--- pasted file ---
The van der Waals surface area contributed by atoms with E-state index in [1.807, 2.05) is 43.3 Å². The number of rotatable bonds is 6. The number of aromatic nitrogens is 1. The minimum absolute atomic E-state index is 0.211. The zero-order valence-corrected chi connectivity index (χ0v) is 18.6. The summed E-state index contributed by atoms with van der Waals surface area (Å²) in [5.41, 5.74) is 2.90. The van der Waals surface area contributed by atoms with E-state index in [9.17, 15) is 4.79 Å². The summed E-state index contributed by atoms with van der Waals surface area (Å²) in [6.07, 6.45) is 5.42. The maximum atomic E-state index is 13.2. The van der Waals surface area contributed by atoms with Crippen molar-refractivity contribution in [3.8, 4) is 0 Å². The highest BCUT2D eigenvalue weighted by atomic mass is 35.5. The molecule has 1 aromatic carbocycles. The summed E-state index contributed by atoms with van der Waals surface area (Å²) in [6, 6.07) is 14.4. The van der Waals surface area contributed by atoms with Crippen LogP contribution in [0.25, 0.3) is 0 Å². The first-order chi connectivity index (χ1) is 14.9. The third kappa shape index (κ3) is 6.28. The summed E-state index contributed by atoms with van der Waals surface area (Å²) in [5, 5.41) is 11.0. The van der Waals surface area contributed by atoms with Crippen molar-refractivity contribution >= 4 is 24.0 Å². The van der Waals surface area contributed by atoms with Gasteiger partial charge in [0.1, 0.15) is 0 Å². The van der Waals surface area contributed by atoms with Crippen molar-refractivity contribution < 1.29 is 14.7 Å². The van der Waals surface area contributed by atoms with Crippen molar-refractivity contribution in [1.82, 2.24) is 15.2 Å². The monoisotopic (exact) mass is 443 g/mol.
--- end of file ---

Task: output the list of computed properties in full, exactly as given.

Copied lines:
The van der Waals surface area contributed by atoms with E-state index in [1.807, 2.05) is 43.3 Å². The number of rotatable bonds is 6. The number of aromatic nitrogens is 1. The minimum absolute atomic E-state index is 0.211. The zero-order valence-corrected chi connectivity index (χ0v) is 18.6. The summed E-state index contributed by atoms with van der Waals surface area (Å²) in [5.41, 5.74) is 2.90. The van der Waals surface area contributed by atoms with E-state index in [9.17, 15) is 4.79 Å². The summed E-state index contributed by atoms with van der Waals surface area (Å²) in [6.07, 6.45) is 5.42. The maximum atomic E-state index is 13.2. The van der Waals surface area contributed by atoms with Crippen molar-refractivity contribution in [3.8, 4) is 0 Å². The highest BCUT2D eigenvalue weighted by atomic mass is 35.5. The molecule has 1 aromatic carbocycles. The summed E-state index contributed by atoms with van der Waals surface area (Å²) in [6, 6.07) is 14.4. The van der Waals surface area contributed by atoms with Crippen LogP contribution in [0.25, 0.3) is 0 Å². The first-order chi connectivity index (χ1) is 14.9. The third kappa shape index (κ3) is 6.28. The summed E-state index contributed by atoms with van der Waals surface area (Å²) in [5, 5.41) is 11.0. The van der Waals surface area contributed by atoms with Crippen molar-refractivity contribution >= 4 is 24.0 Å². The van der Waals surface area contributed by atoms with Gasteiger partial charge in [0.1, 0.15) is 0 Å². The van der Waals surface area contributed by atoms with Crippen molar-refractivity contribution < 1.29 is 14.7 Å². The van der Waals surface area contributed by atoms with Crippen molar-refractivity contribution in [1.82, 2.24) is 15.2 Å². The monoisotopic (exact) mass is 443 g/mol.